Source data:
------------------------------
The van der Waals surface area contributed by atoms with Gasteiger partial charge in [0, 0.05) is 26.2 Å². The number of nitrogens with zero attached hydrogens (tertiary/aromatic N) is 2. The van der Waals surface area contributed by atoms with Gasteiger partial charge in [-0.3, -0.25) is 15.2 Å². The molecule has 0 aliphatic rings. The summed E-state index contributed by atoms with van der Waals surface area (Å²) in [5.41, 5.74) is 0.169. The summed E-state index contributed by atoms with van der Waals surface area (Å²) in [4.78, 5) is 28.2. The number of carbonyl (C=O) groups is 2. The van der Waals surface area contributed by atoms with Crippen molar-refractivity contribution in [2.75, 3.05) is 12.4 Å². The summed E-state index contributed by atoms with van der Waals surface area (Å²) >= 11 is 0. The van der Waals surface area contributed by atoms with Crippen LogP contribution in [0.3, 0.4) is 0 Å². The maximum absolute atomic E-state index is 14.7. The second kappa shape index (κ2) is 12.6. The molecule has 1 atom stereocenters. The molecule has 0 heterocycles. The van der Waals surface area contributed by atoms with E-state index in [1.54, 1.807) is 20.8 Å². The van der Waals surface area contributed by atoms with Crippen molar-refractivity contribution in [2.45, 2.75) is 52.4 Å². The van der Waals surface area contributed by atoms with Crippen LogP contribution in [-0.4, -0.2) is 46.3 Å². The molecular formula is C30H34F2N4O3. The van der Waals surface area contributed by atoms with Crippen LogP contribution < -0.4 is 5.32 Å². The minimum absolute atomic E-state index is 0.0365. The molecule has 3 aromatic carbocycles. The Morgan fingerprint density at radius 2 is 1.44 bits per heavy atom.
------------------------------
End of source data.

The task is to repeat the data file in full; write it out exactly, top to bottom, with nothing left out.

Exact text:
The van der Waals surface area contributed by atoms with Gasteiger partial charge in [0, 0.05) is 26.2 Å². The number of nitrogens with zero attached hydrogens (tertiary/aromatic N) is 2. The van der Waals surface area contributed by atoms with Gasteiger partial charge in [-0.3, -0.25) is 15.2 Å². The molecule has 0 aliphatic rings. The summed E-state index contributed by atoms with van der Waals surface area (Å²) in [5.41, 5.74) is 0.169. The summed E-state index contributed by atoms with van der Waals surface area (Å²) in [4.78, 5) is 28.2. The number of carbonyl (C=O) groups is 2. The van der Waals surface area contributed by atoms with Crippen molar-refractivity contribution in [2.75, 3.05) is 12.4 Å². The summed E-state index contributed by atoms with van der Waals surface area (Å²) >= 11 is 0. The van der Waals surface area contributed by atoms with Crippen LogP contribution in [0.3, 0.4) is 0 Å². The maximum absolute atomic E-state index is 14.7. The second kappa shape index (κ2) is 12.6. The molecule has 1 atom stereocenters. The molecule has 0 heterocycles. The van der Waals surface area contributed by atoms with E-state index in [1.54, 1.807) is 20.8 Å². The van der Waals surface area contributed by atoms with Crippen molar-refractivity contribution in [2.45, 2.75) is 52.4 Å². The van der Waals surface area contributed by atoms with Crippen LogP contribution in [-0.4, -0.2) is 46.3 Å². The molecular formula is C30H34F2N4O3. The van der Waals surface area contributed by atoms with Crippen LogP contribution < -0.4 is 5.32 Å². The minimum absolute atomic E-state index is 0.0365. The molecule has 3 aromatic carbocycles. The Morgan fingerprint density at radius 2 is 1.44 bits per heavy atom.